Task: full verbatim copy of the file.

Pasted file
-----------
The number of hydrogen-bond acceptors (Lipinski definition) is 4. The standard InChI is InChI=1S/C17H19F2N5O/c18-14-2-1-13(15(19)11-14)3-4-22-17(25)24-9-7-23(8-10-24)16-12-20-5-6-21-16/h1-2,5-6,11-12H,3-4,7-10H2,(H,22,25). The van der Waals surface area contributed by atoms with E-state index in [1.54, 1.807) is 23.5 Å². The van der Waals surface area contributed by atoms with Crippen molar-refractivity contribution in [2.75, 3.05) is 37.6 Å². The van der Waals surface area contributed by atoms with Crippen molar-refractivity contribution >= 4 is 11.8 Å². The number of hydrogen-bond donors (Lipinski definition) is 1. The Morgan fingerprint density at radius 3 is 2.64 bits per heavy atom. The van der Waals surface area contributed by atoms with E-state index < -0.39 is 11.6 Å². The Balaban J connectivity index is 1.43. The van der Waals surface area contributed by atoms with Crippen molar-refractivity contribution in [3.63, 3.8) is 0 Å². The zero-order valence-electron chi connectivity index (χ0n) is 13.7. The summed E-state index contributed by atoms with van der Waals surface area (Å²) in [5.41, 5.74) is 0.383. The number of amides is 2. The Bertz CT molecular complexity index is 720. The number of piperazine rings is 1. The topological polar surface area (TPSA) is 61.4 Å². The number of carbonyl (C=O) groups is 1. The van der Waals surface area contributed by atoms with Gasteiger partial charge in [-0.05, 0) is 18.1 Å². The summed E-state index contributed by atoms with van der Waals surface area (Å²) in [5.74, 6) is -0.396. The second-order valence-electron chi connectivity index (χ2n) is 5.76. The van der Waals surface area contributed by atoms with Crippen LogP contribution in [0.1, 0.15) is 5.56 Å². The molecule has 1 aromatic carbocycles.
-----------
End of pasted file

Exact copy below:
The number of hydrogen-bond acceptors (Lipinski definition) is 4. The standard InChI is InChI=1S/C17H19F2N5O/c18-14-2-1-13(15(19)11-14)3-4-22-17(25)24-9-7-23(8-10-24)16-12-20-5-6-21-16/h1-2,5-6,11-12H,3-4,7-10H2,(H,22,25). The van der Waals surface area contributed by atoms with E-state index in [1.54, 1.807) is 23.5 Å². The van der Waals surface area contributed by atoms with Crippen molar-refractivity contribution in [2.75, 3.05) is 37.6 Å². The van der Waals surface area contributed by atoms with Crippen molar-refractivity contribution >= 4 is 11.8 Å². The number of hydrogen-bond donors (Lipinski definition) is 1. The Morgan fingerprint density at radius 3 is 2.64 bits per heavy atom. The van der Waals surface area contributed by atoms with E-state index < -0.39 is 11.6 Å². The Balaban J connectivity index is 1.43. The van der Waals surface area contributed by atoms with Crippen molar-refractivity contribution in [3.63, 3.8) is 0 Å². The zero-order valence-electron chi connectivity index (χ0n) is 13.7. The summed E-state index contributed by atoms with van der Waals surface area (Å²) in [5.41, 5.74) is 0.383. The number of amides is 2. The Bertz CT molecular complexity index is 720. The number of piperazine rings is 1. The topological polar surface area (TPSA) is 61.4 Å². The number of carbonyl (C=O) groups is 1. The van der Waals surface area contributed by atoms with Gasteiger partial charge in [-0.05, 0) is 18.1 Å². The summed E-state index contributed by atoms with van der Waals surface area (Å²) in [5.74, 6) is -0.396. The second-order valence-electron chi connectivity index (χ2n) is 5.76. The van der Waals surface area contributed by atoms with Crippen LogP contribution in [0.1, 0.15) is 5.56 Å². The molecule has 1 aromatic carbocycles.